It’s great to shop local, but it’s not always easy when prices are rising.
- Many small businesses are hiking up costs and imposing added fees to stay afloat.
- It’s important to help local businesses thrive, but there may come a point when your budget can’t handle it.
Recently, I walked into a local dessert shop to pick up a frozen yogurt on a hot day. I hadn’t visited that shop since last year, but I distinctly remember paying $4.50 for my usual order. When the cashier told me I owed him $6.00 this time around, I almost gasped.
And it’s not just that local businesses in my area are raising prices. Many are also now imposing fees for using a credit card.
To be clear, this is a legal practice. Credit card companies charge businesses a processing fee, which businesses usually absorb themselves. These days, because everything’s gotten so expensive, a lot of businesses are opting to pass those costs onto consumers who choose not to pay cash.
Of course, this situation isn’t unique to my area. All over the country, small businesses are feeling increasingly squeezed, and so they’re doing what they can to stay open. But that means charging more for their products and imposing credit card fees — and sometimes, they aren’t so well-advertised, which, frankly, isn’t cool.
It therefore raises the question: Should you continue to support local businesses as they get more expensive? Or should you take steps to save cash by making your purchases elsewhere?
The benefit of supporting local businesses
Local businesses benefit communities in different ways. First, they create jobs. If you have a teen who needs summertime or weekend work, guess what? You may become reliant on a local business to provide it.
Local businesses also help property values increase or hold steady. When those businesses shutter, on the other hand, home values can plummet.
Finally, local businesses lend to diversity from a consumer perspective. You might enjoy a wider range of specialty stores if you live someplace with a lot of independent businesses. And, you might enjoy better service than what you’d get with a big-box store.
What to do about higher pricing
That old saying “you get what you pay for” can apply to local businesses. You might spend more on food at a local restaurant as opposed to a chain, but the ingredients might be fresher and the food might be tastier. And when it comes to apparel, a pricier outfit from a local store might hold up longer than a low-cost alternative at a discount retail chain.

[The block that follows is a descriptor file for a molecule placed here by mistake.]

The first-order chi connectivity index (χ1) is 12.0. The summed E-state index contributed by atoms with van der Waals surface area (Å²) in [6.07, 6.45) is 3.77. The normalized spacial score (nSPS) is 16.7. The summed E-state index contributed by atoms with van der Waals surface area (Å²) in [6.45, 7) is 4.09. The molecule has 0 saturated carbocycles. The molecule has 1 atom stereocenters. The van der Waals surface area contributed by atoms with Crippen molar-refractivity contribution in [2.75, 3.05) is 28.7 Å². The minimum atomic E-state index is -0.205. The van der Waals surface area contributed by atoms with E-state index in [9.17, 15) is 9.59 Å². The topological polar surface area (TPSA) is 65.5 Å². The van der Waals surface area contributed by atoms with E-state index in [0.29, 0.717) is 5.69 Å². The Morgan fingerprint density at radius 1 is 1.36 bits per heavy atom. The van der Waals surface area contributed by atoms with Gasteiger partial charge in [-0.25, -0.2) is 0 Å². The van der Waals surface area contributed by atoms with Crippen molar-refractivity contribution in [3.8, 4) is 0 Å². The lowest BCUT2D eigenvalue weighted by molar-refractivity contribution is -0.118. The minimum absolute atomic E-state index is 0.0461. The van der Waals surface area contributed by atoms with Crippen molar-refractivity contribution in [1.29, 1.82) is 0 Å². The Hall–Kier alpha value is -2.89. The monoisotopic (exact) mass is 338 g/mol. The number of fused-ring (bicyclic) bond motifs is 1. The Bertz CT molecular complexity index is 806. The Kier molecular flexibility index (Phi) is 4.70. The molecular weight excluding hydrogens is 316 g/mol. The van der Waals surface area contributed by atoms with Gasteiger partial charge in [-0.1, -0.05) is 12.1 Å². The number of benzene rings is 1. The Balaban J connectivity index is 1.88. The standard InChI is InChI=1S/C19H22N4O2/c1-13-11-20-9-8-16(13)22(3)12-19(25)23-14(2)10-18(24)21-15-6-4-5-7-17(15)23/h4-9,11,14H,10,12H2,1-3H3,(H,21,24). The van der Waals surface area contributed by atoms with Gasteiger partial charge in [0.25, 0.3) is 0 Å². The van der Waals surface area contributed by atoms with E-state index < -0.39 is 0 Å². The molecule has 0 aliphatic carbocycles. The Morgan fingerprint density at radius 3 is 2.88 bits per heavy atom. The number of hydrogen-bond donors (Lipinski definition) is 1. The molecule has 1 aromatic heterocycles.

That said, there may come a point when you truly can’t afford to support local businesses. And if you’re reaching it, you may have to first focus on stretching your dollars — even if that means buying budget clothing at a big-box outlet or online.
Furthermore, there’s a difference between keeping up with rising costs and taking advantage of customers. The price jump at my local dessert spot is, in my mind, very extreme. And so I probably won’t go there very often this summer, if at all. To me, that’s just too huge a jump percentage-wise.
Plus, when the dessert shop employee rank up my bill, I was put in an awkward position of being asked (on screen) if I wanted to leave a tip. I’m all for tipping servers at a sit-down establishment, but all this person did was tap a lever on a frozen yogurt machine and hand me my cup. I know a lot of people simply click the “no tip” option in that situation and move on, but it made me uncomfortable. So that’s another reason I’ll probably take my business elsewhere.
Similarly, a local restaurant I used to like raised prices a lot without increasing portions. I really can’t justify spending so much money there when there are tasty eateries down the road that suit my budget a lot better.
Plus, this restaurant started imposing a 3.5% surcharge on credit card purchases, only there’s no sign on its door stating that. It only says so in tiny letters on the back of its menu. To me, that comes off as dishonest because it’s very easy to miss the fact that credit card purchases now cost more.
If you’re torn about supporting local businesses that are raising prices, you may want to think about how they’re doing it. Those that are more transparent may be more worthy of your hard-earned money than those that try to sneak surcharges in and hope no one notices.
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